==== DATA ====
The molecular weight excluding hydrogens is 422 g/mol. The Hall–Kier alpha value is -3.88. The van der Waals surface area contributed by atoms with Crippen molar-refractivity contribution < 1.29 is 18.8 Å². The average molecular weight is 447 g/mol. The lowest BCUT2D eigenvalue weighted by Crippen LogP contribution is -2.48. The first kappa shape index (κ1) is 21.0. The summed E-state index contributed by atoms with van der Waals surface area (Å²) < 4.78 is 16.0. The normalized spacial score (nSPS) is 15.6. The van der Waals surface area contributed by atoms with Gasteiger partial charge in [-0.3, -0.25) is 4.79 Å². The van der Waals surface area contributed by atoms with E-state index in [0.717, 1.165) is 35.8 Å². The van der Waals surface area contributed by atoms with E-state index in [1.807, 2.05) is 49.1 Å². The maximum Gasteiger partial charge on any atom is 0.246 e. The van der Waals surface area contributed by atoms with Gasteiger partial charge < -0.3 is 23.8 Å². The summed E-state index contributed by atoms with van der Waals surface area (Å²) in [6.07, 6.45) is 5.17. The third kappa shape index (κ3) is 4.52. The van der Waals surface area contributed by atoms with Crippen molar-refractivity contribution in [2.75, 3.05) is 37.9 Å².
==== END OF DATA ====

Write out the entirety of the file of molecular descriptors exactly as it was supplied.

The molecular weight excluding hydrogens is 422 g/mol. The Hall–Kier alpha value is -3.88. The van der Waals surface area contributed by atoms with Crippen molar-refractivity contribution < 1.29 is 18.8 Å². The average molecular weight is 447 g/mol. The lowest BCUT2D eigenvalue weighted by Crippen LogP contribution is -2.48. The first kappa shape index (κ1) is 21.0. The summed E-state index contributed by atoms with van der Waals surface area (Å²) < 4.78 is 16.0. The normalized spacial score (nSPS) is 15.6. The van der Waals surface area contributed by atoms with Gasteiger partial charge in [-0.3, -0.25) is 4.79 Å². The van der Waals surface area contributed by atoms with E-state index in [0.717, 1.165) is 35.8 Å². The van der Waals surface area contributed by atoms with E-state index in [1.807, 2.05) is 49.1 Å². The maximum Gasteiger partial charge on any atom is 0.246 e. The van der Waals surface area contributed by atoms with Gasteiger partial charge < -0.3 is 23.8 Å². The summed E-state index contributed by atoms with van der Waals surface area (Å²) in [6.07, 6.45) is 5.17. The third kappa shape index (κ3) is 4.52. The van der Waals surface area contributed by atoms with Crippen molar-refractivity contribution in [2.75, 3.05) is 37.9 Å².